Death, Funeral, Requiem -- Orthodox Christian Traditions, Customs and Practice

Archpriest Victor Sokolov

Death is something that awaits all of us and yet we often wish to avoid thinking about it. As Christians, we understand earthly death as a gateway to life eternal. Preparing ourselves spiritually and making practical arrangements in advance for our funeral is very important. Here is some practical information about Orthodox rites and funeral planning.

Why Funeral Planning is Important

Funeral planning helps ease the pain. By planning now, you can relieve stress and take away some burden on family and friends later.

The Basic Funeral Question

One of the most basic decisions in funeral planning is what to do with the body. However, for the Orthodox Christian there is no choice: according to the Holy Canons of the Church, the body of a deceased Christian must be returned to the earth. Cremation is specifically forbidden. The body is placed in a casket and set in a grave. It is necessary to have a cemetery plot, a grave liner or vault (if required by law), and a marker or monument with the image of the Cross.

Organ Donation

There is nothing in our Church's doctrine prohibiting the donation of needed organs after a person's death. On the contrary, the Lord enthusiastically approves the laying down of one's life for his friends (John 15:13). He would surely welcome the sharing of organs no longer needed with those whose lives could be prolonged and saved. At the Department of Motor Vehicles, they have special Organ Donor cards which are signed in the presence of a witness and carried in your wallet or purse.

Orthodox Burial Rites

The mystery, the human anguish, the sense of loss, the desire for continued communion... these things have from antiquity found their ritualized form of expression in each culture and age. Some of these expressions have been sanctified in the liturgical life of the Church. One needs only to call to mind the Church's orderly way of visiting the graves of the departed (St. Thomas Sunday, the Day of Rejoicing) and how we remember them liturgically.

Orthodox liturgical rites for the dying, the burial of the dead, and the remembrance of the dead include the following:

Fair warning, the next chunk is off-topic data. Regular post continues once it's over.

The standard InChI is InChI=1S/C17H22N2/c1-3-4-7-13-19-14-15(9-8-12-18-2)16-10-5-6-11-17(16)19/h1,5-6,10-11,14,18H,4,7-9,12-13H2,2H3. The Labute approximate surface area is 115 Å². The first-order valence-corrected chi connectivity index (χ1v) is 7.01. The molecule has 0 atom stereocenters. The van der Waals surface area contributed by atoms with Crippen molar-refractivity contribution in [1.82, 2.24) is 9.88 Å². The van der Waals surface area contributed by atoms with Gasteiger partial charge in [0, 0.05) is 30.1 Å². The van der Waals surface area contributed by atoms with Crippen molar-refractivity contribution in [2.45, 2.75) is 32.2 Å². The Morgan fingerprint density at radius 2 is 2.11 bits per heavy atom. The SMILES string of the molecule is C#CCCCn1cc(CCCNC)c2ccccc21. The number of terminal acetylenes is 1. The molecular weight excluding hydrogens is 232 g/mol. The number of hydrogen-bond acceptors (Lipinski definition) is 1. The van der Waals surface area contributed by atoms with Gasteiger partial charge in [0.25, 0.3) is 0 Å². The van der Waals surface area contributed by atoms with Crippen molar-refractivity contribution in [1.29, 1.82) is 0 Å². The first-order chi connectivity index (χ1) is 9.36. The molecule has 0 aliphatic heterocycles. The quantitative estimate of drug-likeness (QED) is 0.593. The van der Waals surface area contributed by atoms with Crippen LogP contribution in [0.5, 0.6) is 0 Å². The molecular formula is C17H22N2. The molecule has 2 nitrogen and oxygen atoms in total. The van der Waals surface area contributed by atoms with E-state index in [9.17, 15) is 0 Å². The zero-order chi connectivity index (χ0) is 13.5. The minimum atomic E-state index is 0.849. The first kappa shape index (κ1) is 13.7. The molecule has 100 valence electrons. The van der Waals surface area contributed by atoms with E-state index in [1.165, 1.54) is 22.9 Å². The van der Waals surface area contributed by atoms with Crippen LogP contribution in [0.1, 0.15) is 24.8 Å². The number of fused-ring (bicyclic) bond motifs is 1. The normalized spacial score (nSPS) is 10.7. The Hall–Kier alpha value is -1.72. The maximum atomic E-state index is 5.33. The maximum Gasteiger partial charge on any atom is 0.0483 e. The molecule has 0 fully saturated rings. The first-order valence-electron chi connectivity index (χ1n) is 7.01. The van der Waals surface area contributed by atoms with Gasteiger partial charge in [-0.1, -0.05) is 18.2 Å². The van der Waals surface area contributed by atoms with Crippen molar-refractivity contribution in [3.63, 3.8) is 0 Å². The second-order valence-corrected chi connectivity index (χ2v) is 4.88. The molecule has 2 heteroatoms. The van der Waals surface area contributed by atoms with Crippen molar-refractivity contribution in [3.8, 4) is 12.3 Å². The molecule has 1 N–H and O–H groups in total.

Funeral Service in the Church

The Blessing of the Cross at the Grave

Since pre-Christian times, it has been customary to mark the place of burial by the erection of a grave mound. The Christian Church has adopted this tradition, beatifying the grave mound with the victorious sign of our salvation -- the Holy Life-giving Cross, which may be depicted on a gravestone or elevated over it. The cross on the grave mound is placed at the feet of the buried Christian, so that he will be facing the Crucifix.

When the monument is placed on the grave, the relatives of the departed invite the parish priest to the cemetery for The Rite of Blessing of the Cross.

Other Questions

Again, there are many questions and problems which the relatives of the departed may face. For example, they may like to have flowers specially arranged; to have a guest book; acknowledgment cards; prayer cards; to arrange a memorial meal, etc. Whenever these question arise, feel free to ask the funeral director and/or your parish priest: they understand how you feel and will do everything possible to ease your burden.

They will advise you on gifts or donations that you may give on behalf of the deceased: it is always a good idea to commemorate the conclusion of the earthly journey of a believer by making a memorial donation to his or her church.

-Fr. Victor Sokolov

[This article is Copyright © Archpriest Victor Sokolov and is used on with permission.]

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Modified 5/17/97 -